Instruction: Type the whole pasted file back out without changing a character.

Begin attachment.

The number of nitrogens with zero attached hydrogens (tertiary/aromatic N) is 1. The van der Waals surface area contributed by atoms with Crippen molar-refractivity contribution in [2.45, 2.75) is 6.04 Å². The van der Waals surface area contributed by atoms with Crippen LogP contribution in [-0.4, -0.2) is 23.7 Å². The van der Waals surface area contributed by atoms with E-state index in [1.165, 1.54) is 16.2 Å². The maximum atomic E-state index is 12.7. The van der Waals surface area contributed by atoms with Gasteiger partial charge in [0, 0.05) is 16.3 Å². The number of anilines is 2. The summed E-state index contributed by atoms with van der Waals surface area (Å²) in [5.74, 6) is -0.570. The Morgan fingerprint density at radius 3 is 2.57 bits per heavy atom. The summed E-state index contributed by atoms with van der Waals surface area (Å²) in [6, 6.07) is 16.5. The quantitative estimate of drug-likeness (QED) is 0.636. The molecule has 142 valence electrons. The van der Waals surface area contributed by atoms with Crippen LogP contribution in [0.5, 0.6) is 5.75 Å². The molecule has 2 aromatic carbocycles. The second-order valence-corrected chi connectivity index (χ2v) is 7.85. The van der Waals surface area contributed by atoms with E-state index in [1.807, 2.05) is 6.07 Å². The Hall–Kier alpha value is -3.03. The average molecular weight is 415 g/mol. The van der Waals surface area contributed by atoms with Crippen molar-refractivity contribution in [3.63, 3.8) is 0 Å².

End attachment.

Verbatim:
The number of nitrogens with zero attached hydrogens (tertiary/aromatic N) is 1. The van der Waals surface area contributed by atoms with Crippen molar-refractivity contribution in [2.45, 2.75) is 6.04 Å². The van der Waals surface area contributed by atoms with Crippen LogP contribution in [-0.4, -0.2) is 23.7 Å². The van der Waals surface area contributed by atoms with E-state index in [1.165, 1.54) is 16.2 Å². The maximum atomic E-state index is 12.7. The van der Waals surface area contributed by atoms with Gasteiger partial charge in [0, 0.05) is 16.3 Å². The number of anilines is 2. The summed E-state index contributed by atoms with van der Waals surface area (Å²) in [5.74, 6) is -0.570. The Morgan fingerprint density at radius 3 is 2.57 bits per heavy atom. The summed E-state index contributed by atoms with van der Waals surface area (Å²) in [6, 6.07) is 16.5. The quantitative estimate of drug-likeness (QED) is 0.636. The molecule has 142 valence electrons. The van der Waals surface area contributed by atoms with Crippen LogP contribution in [0.5, 0.6) is 5.75 Å². The molecule has 2 aromatic carbocycles. The second-order valence-corrected chi connectivity index (χ2v) is 7.85. The van der Waals surface area contributed by atoms with E-state index in [1.807, 2.05) is 6.07 Å². The Hall–Kier alpha value is -3.03. The average molecular weight is 415 g/mol. The van der Waals surface area contributed by atoms with Crippen molar-refractivity contribution in [3.63, 3.8) is 0 Å².